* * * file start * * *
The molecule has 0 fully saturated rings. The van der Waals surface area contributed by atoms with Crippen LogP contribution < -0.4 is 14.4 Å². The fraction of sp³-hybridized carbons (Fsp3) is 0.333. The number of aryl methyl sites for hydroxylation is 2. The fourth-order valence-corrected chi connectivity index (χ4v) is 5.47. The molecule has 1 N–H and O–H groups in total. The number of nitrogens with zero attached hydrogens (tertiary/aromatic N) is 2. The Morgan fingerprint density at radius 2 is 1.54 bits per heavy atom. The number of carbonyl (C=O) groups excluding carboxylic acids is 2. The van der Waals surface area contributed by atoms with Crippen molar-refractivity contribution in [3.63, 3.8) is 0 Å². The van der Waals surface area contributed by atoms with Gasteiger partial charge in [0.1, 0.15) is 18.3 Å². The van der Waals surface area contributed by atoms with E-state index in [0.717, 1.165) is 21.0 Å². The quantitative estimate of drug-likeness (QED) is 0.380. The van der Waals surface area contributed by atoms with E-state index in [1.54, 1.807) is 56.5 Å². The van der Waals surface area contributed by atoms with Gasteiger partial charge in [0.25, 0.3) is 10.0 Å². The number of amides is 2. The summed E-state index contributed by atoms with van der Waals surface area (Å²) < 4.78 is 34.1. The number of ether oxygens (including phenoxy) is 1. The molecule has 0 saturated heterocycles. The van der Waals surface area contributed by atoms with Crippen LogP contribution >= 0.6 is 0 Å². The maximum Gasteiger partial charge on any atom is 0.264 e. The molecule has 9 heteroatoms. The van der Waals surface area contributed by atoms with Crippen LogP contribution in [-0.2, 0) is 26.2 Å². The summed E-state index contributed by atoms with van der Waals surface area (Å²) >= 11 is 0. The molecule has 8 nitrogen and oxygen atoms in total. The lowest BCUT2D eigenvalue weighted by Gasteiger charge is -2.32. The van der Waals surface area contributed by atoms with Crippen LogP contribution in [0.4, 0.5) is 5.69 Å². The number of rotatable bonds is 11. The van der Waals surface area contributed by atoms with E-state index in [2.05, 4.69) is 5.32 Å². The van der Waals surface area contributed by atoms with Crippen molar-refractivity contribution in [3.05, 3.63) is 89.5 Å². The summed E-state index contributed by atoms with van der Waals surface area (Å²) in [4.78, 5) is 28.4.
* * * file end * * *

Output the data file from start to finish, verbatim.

The molecule has 0 fully saturated rings. The van der Waals surface area contributed by atoms with Crippen LogP contribution < -0.4 is 14.4 Å². The fraction of sp³-hybridized carbons (Fsp3) is 0.333. The number of aryl methyl sites for hydroxylation is 2. The fourth-order valence-corrected chi connectivity index (χ4v) is 5.47. The molecule has 1 N–H and O–H groups in total. The number of nitrogens with zero attached hydrogens (tertiary/aromatic N) is 2. The Morgan fingerprint density at radius 2 is 1.54 bits per heavy atom. The number of carbonyl (C=O) groups excluding carboxylic acids is 2. The van der Waals surface area contributed by atoms with Crippen molar-refractivity contribution in [3.63, 3.8) is 0 Å². The van der Waals surface area contributed by atoms with Gasteiger partial charge in [0.1, 0.15) is 18.3 Å². The van der Waals surface area contributed by atoms with E-state index in [0.717, 1.165) is 21.0 Å². The quantitative estimate of drug-likeness (QED) is 0.380. The van der Waals surface area contributed by atoms with E-state index in [1.54, 1.807) is 56.5 Å². The van der Waals surface area contributed by atoms with Gasteiger partial charge in [0.25, 0.3) is 10.0 Å². The number of amides is 2. The summed E-state index contributed by atoms with van der Waals surface area (Å²) < 4.78 is 34.1. The number of ether oxygens (including phenoxy) is 1. The molecule has 0 saturated heterocycles. The van der Waals surface area contributed by atoms with Crippen LogP contribution >= 0.6 is 0 Å². The maximum Gasteiger partial charge on any atom is 0.264 e. The molecule has 9 heteroatoms. The van der Waals surface area contributed by atoms with Crippen LogP contribution in [-0.2, 0) is 26.2 Å². The summed E-state index contributed by atoms with van der Waals surface area (Å²) >= 11 is 0. The molecule has 8 nitrogen and oxygen atoms in total. The lowest BCUT2D eigenvalue weighted by Gasteiger charge is -2.32. The van der Waals surface area contributed by atoms with Crippen LogP contribution in [0.4, 0.5) is 5.69 Å². The number of rotatable bonds is 11. The van der Waals surface area contributed by atoms with E-state index in [2.05, 4.69) is 5.32 Å². The van der Waals surface area contributed by atoms with Crippen molar-refractivity contribution in [3.05, 3.63) is 89.5 Å². The summed E-state index contributed by atoms with van der Waals surface area (Å²) in [4.78, 5) is 28.4.